However, unlike Nacho Monreal, Tierney still has the ability to burst forward and join the attack. Nacho was very good at scoring goals from left-back in a more traditional back four but in a back three he was far more reserved. Tierney can still be seen getting forward to the byline and putting crosses in even when he is ostensibly playing as a center-back. This all boils down to the fluidity and intricacy of Arteta’s system and the level of intelligence it takes to perform both jobs effectively.

Bukayo Saka is in my opinion the most intelligent teenager we’ve seen at the club since Cesc Fabregas. Many will point to Jack Wilshere and that’s fair, however, I would argue that while Saka may not have as many eye-catching highlights as Wilshere (we all remember that night against Barcelona) that he is, in fact, playing smarter within Arteta’s system. Arsenal’s new number seven has the ability to play in a plethora of positions on the pitch at a high level, making him a nearly invaluable asset.

When Saka first started playing at right-wing, he did not look completely comfortable and it was obvious that the teenager was out of place. However, now Saka looks assured as an inverted winger cutting in off the left-wing and combining well with his teammates. His fantastic diagonal ball to set up Pierre-Emerick Aubamayang’s goal was a thing of beauty from a technical and mental perspective. Reading the decoy run of Eddie Nketiah through the middle Saka was able to play the simple but proper pass to get Arsenal’s leading scorer in an isolated one-on-one situation. Tying down Saka was a crucial piece of business because although the youngster is still only 18, he plays with an unbelievably high level of maturity.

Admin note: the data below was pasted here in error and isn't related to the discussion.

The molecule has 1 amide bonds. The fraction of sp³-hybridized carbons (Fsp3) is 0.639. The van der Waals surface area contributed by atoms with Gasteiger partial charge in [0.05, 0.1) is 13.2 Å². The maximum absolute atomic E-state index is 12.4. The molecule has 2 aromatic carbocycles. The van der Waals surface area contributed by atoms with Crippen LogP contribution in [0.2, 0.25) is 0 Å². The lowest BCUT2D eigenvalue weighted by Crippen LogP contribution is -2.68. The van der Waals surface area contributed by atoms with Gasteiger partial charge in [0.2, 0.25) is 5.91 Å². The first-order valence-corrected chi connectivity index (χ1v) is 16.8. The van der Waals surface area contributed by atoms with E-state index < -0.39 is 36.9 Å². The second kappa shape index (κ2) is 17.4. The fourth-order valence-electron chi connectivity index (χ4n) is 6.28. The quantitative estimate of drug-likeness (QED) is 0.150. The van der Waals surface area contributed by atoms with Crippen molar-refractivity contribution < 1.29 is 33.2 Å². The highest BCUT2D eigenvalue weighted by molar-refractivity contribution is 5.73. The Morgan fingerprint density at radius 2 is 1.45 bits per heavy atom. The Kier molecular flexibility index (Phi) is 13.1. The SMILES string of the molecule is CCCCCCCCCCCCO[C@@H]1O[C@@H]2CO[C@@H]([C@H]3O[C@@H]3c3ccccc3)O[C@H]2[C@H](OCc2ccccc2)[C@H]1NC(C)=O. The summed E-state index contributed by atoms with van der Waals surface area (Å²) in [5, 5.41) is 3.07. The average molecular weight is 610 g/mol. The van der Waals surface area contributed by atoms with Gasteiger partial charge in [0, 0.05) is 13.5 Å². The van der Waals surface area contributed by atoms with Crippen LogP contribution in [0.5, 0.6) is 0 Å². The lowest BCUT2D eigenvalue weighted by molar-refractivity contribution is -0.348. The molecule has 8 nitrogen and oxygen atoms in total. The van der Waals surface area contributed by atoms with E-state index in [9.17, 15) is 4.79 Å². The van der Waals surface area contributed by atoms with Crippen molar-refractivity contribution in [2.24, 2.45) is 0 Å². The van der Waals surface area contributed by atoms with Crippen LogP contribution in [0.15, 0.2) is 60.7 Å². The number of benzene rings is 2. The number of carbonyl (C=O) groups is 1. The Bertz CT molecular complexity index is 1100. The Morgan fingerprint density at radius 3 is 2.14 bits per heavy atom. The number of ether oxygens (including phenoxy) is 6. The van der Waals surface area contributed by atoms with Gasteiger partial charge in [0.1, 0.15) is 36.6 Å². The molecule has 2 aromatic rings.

More from Pain in the Arsenal

Beyond intelligence, Arteta has also instilled bravery and determination in the way Arsenal play. One only has to look at the build-up play for Arsenal’s goal in the Community Shield to see the courage that the team is currently playing with. Large sections of the Arsenal fanbase would probably dread the idea of Rob Holding and Mohammed Elneny playing passes within their own box, but that’s exactly what happened. The tight intricate passes in a dangerous part of the pitch beat Liverpool’s vaunted press and opened up sizable gaps for the forwards to exploit.